The Sputnik V, developed by Russia’s Gamaleya Research Institute of Epidemiology and Microbiology has partnered with in Hyderabad-based pharmaceutical company Dr Reddy’s. The Indian drugmaker and the Russian Direct Investment Fund (RDIF) entered into an agreement in September to conduct trials in India. The phase III trials began in India on December 1 with 40,000 participants. If successful, Dr Reddy’s will also have distribution rights for 100 million doses for India. The RDIF expects the vaccine to be available next month.
Serum Insititute of India is also developing the Covovax vaccine in partnership with US-based biotech company Novavax. While the third phase of the trial has been delayed, Novovax’s collaboration with SII has enabled it to produce up to two billion doses of its vaccine a year, beginning mid next year. Novavax has initiated its late phase trials in South Africa and in the UK and will soon commence the same in the US. The ICMR and SII have collaborated for the clinical development of Covovax developed by Novavax, US and upscaled by SII.
Other Global candidates:
Leading candidates globally with impressive efficacy data based on phase three clinical trials have started applying for emergency use authorization. The final analysis of phase 3 trial data of Pfizer-BioNTech vaccine candidate has found it 95 percent effective in preventing COVID-19 infections. The vaccine candidate consists of two shots administered at an interval of 21 days. One of the major challenges of the Pfizer-BioNTech vaccine candidate is the requirement of special storage equipment and transportation. Britain recently approved Pfizer’s COVID-19 vaccine to become the West’s first country to formally endorse a vaccine.
The preliminary analysis of phase 3 clinical trial data of US based Moderna’s vaccine candidate has found that it was over 94% effective in preventing COVID-19 infections. The vaccine candidate consists of two injections that must be administered at an interval of 28 days. Like the Pfizer-BioNtech vaccine candidate, it has been developed using the mRNA technology. Johnson and Johnson’s COVID-19 vaccine candidate is currently in phase 3 human trials. J&J is researching the viability of both a single-dose as well as two-dose vaccines.
The Challenge of Cold Storage Logistics
Many of the major vaccine candidates require storage at very low temperatures. The temperature factor is an important one for countries like India, where issues such as frequent power cuts and lack of freezers make distribution challenging, especially in rural areas. The Union health ministry has said that mass immunisation will require substantial increase in the number of cold-chain points and equipment such as reefer vans, coolers, and deep freezers.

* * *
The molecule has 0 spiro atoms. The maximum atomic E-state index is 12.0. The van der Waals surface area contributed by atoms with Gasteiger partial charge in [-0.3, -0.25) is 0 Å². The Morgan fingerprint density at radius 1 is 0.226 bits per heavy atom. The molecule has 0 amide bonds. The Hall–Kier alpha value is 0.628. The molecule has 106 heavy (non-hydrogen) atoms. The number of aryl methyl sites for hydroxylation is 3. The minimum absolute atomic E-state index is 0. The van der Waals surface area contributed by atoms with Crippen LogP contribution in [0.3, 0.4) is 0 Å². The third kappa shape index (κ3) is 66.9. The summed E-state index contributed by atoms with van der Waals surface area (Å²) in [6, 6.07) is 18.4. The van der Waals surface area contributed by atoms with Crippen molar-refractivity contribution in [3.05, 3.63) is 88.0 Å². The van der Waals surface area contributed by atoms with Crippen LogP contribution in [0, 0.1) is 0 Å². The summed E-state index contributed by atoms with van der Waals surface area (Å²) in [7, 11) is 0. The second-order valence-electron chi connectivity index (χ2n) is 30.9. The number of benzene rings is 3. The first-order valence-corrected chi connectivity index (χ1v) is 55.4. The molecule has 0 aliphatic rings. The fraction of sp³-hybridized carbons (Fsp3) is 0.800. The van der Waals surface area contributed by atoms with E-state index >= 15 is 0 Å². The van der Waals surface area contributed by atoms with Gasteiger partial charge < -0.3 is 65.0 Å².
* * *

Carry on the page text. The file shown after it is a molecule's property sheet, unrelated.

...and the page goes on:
A research by German logistics firm DHL and consultancy firm McKinsey has found that inadequate last mile cold storage facilities at clinics in large parts of Africa, Asia and South America would pose a big challenge to delivering these vaccines at scale.
The Pfizer vaccine is based on the mRNA technology and has a storage requirement of minus 94 degrees Fahrenheit and can be stored in a regular refrigerator for 5 days. The Moderna vaccine however shows to remain stable at 36 to 46 degrees Fahrenheit and can be stored in a standard refrigerator for nearly 30 days. The Johnson and Johnson vaccine can also be stored at standard refrigeration temperatures. Despite higher efficacy rates of Moderna’s and Pfizer’s vaccine candidates, the AstraZeneca vaccine had been considered a more important candidate due to the lack of requirement of freezers.
The Union health ministry said recently that the cold-chain requirements of the vaccine developed by Pfizer posed a big challenge for India but the government is exploring all possibilities for its procurement.
Developing a safe and effective vaccine against COVID-19 is the most pressing challenge today. It is however important to note that it is not about who is able to successfully develop this vaccine first.The pandemic will not end until a significant portion of the global population is vaccinated and this would not be possible without equitable access to a vaccine. For this, global cooperation is an absolute must.